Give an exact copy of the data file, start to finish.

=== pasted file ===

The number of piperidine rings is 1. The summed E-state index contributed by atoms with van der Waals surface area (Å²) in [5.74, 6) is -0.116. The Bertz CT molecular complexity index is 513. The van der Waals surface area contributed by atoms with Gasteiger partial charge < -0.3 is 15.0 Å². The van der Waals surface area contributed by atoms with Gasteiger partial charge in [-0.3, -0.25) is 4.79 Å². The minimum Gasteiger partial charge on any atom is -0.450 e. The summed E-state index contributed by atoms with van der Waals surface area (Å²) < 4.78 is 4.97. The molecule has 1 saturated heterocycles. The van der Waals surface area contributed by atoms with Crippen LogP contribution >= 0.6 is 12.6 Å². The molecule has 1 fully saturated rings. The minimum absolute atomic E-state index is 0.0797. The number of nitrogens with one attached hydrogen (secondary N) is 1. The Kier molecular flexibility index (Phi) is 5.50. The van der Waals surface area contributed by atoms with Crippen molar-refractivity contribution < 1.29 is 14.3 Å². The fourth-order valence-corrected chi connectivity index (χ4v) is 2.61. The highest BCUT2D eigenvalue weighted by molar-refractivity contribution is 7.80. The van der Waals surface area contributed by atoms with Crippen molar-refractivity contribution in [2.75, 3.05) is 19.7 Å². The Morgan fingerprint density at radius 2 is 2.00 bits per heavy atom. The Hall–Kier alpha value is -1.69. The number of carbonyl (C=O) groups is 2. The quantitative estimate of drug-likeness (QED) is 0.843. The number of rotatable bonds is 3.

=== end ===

The number of piperidine rings is 1. The summed E-state index contributed by atoms with van der Waals surface area (Å²) in [5.74, 6) is -0.116. The Bertz CT molecular complexity index is 513. The van der Waals surface area contributed by atoms with Gasteiger partial charge < -0.3 is 15.0 Å². The van der Waals surface area contributed by atoms with Gasteiger partial charge in [-0.3, -0.25) is 4.79 Å². The minimum Gasteiger partial charge on any atom is -0.450 e. The summed E-state index contributed by atoms with van der Waals surface area (Å²) < 4.78 is 4.97. The molecule has 1 saturated heterocycles. The van der Waals surface area contributed by atoms with Crippen LogP contribution >= 0.6 is 12.6 Å². The molecule has 1 fully saturated rings. The minimum absolute atomic E-state index is 0.0797. The number of nitrogens with one attached hydrogen (secondary N) is 1. The Kier molecular flexibility index (Phi) is 5.50. The van der Waals surface area contributed by atoms with Crippen molar-refractivity contribution < 1.29 is 14.3 Å². The fourth-order valence-corrected chi connectivity index (χ4v) is 2.61. The highest BCUT2D eigenvalue weighted by molar-refractivity contribution is 7.80. The van der Waals surface area contributed by atoms with Crippen molar-refractivity contribution in [2.75, 3.05) is 19.7 Å². The Morgan fingerprint density at radius 2 is 2.00 bits per heavy atom. The Hall–Kier alpha value is -1.69. The number of carbonyl (C=O) groups is 2. The quantitative estimate of drug-likeness (QED) is 0.843. The number of rotatable bonds is 3.